When students enter high school or university as freshmen, they may get overwhelmed by the number of clubs wanting to recruit them as new members. “For older kids, after-school activities can be very important as protection against more dangerous activities,” says clinical psychologist Dr. Mary Rooney, “particularly if parents are busy at work or with other children.”
From the second they set foot at the school, after all, folks from the football or music groups may come up to tell the benefits of being in their respective organizations. The theater or dance club may also hold a little performance to entice the students to become one of them. Of course, the academic circles participate and look for more brainy fellows.
While having many club options allows people to choose the most suitable one for them, some become indecisive and have a hard time selecting any. Others end up clubless, especially when they realize that it’s possible to survive the first year without it.
Nevertheless, joining a club does not merely give students like you instant friends or study buddies. It can be advantageous for your mental health, which is undeniably vital in an educational yet competitive environment. Some may even agree with me when I say that it is almost like getting counseling from BetterHelp and the likes. The following are the perks you can get from the activity.
1. Boost Your Confidence
The primary benefit of becoming a school club member is that it may increase your self-esteem. According to Barbara Markway, Ph.D., “Self-confidence is linked to almost every element involved in a happy and fulfilling life.” Since you will be seeing the same people in that group, you have no choice but to introduce yourself and hopefully befriend them. They will encourage you as well to get out of your shell and show your talents. The more you interact with these students, the more you may feel confident about talking to others.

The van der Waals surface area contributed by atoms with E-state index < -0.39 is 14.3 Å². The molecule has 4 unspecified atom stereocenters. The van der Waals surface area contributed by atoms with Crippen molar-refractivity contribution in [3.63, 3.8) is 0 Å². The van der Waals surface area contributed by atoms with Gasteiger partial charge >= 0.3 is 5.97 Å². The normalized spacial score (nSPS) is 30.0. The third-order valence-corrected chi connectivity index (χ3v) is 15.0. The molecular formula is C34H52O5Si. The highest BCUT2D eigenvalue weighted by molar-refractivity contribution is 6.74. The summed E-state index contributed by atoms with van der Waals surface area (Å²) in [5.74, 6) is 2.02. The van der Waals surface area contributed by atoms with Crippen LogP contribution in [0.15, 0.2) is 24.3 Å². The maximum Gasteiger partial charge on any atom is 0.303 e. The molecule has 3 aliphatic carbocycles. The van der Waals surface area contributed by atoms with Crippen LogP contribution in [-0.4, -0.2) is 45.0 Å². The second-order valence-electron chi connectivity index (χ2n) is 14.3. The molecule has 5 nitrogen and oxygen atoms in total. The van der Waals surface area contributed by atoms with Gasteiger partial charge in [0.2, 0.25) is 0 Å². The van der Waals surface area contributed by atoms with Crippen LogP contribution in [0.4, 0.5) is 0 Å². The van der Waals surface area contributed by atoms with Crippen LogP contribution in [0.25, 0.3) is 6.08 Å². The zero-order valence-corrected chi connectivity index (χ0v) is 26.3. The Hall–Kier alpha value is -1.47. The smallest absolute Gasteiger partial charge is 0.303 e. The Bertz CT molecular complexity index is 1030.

2. Gain A New Experience
There is rarely a rule stating that a student has no right to join two clubs at the same time, considering they do not have similar activities. For example, one focuses on geology, while the other is all about archery. It is advisable to do so, to be honest, primarily when you wish to expand your skillset and be excellent at more than a single activity. As career coach Alina Tubman stated, “It’s a great way to build your professional skills including leadership, teamwork, communication, and prioritization. All these skills are necessary for students applying to jobs and internships.”
You won’t find any clause either that requires every member of the organization to become the best in their field of interest. You may have a background knowledge regarding the matter or merely be curious about what folks do in that club, and they may still accept you.
3. Have An Outlet For Stress
Furthermore, entering a group that likes the same things that you do can effectively make your stressful day better. If you are a choir member, for instance, and you have issues back home that affect your academic performance, you may use music to turn the negative energy into something positive. You can belt out a powerful song, pour your heart into a ballad, or sing upbeat tunes to distract yourself from the problem. Hence, once the session is over, your stress level may no longer be soaring as well.
As mentioned above, when you join a club, you do not only have people to share your interests with or a place to go to during break time. It is not merely excellent for your resume either when you are ready to enter the workforce. The truth is that becoming a part of an organization whose beliefs you stand behind can keep you from acquiring depression, anxiety, and other disorders that will surely endanger your mental health.